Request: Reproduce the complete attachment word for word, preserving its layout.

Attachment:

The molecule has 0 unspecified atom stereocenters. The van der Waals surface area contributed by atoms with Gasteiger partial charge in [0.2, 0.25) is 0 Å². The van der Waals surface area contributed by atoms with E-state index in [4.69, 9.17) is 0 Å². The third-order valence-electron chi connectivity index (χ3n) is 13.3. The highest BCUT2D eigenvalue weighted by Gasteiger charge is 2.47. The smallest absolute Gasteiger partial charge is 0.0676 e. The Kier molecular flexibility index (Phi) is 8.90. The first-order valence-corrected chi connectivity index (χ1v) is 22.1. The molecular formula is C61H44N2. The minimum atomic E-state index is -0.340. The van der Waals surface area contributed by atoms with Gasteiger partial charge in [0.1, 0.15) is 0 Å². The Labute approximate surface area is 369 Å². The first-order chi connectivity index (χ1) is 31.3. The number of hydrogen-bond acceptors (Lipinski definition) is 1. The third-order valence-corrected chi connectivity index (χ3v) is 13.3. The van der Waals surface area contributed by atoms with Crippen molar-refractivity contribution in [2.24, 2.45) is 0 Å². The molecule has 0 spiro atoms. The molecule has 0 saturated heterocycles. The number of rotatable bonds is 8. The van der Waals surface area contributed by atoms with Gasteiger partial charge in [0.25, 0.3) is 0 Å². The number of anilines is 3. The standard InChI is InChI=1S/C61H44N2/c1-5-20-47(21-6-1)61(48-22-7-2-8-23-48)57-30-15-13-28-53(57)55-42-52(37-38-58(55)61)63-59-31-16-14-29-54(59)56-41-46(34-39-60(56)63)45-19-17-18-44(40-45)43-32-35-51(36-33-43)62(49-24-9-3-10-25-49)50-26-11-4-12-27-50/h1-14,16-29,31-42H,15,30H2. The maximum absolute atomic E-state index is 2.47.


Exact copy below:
The molecule has 0 unspecified atom stereocenters. The van der Waals surface area contributed by atoms with Gasteiger partial charge in [0.2, 0.25) is 0 Å². The van der Waals surface area contributed by atoms with E-state index in [4.69, 9.17) is 0 Å². The third-order valence-electron chi connectivity index (χ3n) is 13.3. The highest BCUT2D eigenvalue weighted by Gasteiger charge is 2.47. The smallest absolute Gasteiger partial charge is 0.0676 e. The Kier molecular flexibility index (Phi) is 8.90. The first-order valence-corrected chi connectivity index (χ1v) is 22.1. The molecular formula is C61H44N2. The minimum atomic E-state index is -0.340. The van der Waals surface area contributed by atoms with Gasteiger partial charge in [0.1, 0.15) is 0 Å². The Labute approximate surface area is 369 Å². The first-order chi connectivity index (χ1) is 31.3. The number of hydrogen-bond acceptors (Lipinski definition) is 1. The third-order valence-corrected chi connectivity index (χ3v) is 13.3. The van der Waals surface area contributed by atoms with Crippen molar-refractivity contribution in [2.24, 2.45) is 0 Å². The molecule has 0 spiro atoms. The molecule has 0 saturated heterocycles. The number of rotatable bonds is 8. The van der Waals surface area contributed by atoms with Gasteiger partial charge in [0.25, 0.3) is 0 Å². The number of anilines is 3. The standard InChI is InChI=1S/C61H44N2/c1-5-20-47(21-6-1)61(48-22-7-2-8-23-48)57-30-15-13-28-53(57)55-42-52(37-38-58(55)61)63-59-31-16-14-29-54(59)56-41-46(34-39-60(56)63)45-19-17-18-44(40-45)43-32-35-51(36-33-43)62(49-24-9-3-10-25-49)50-26-11-4-12-27-50/h1-14,16-29,31-42H,15,30H2. The maximum absolute atomic E-state index is 2.47.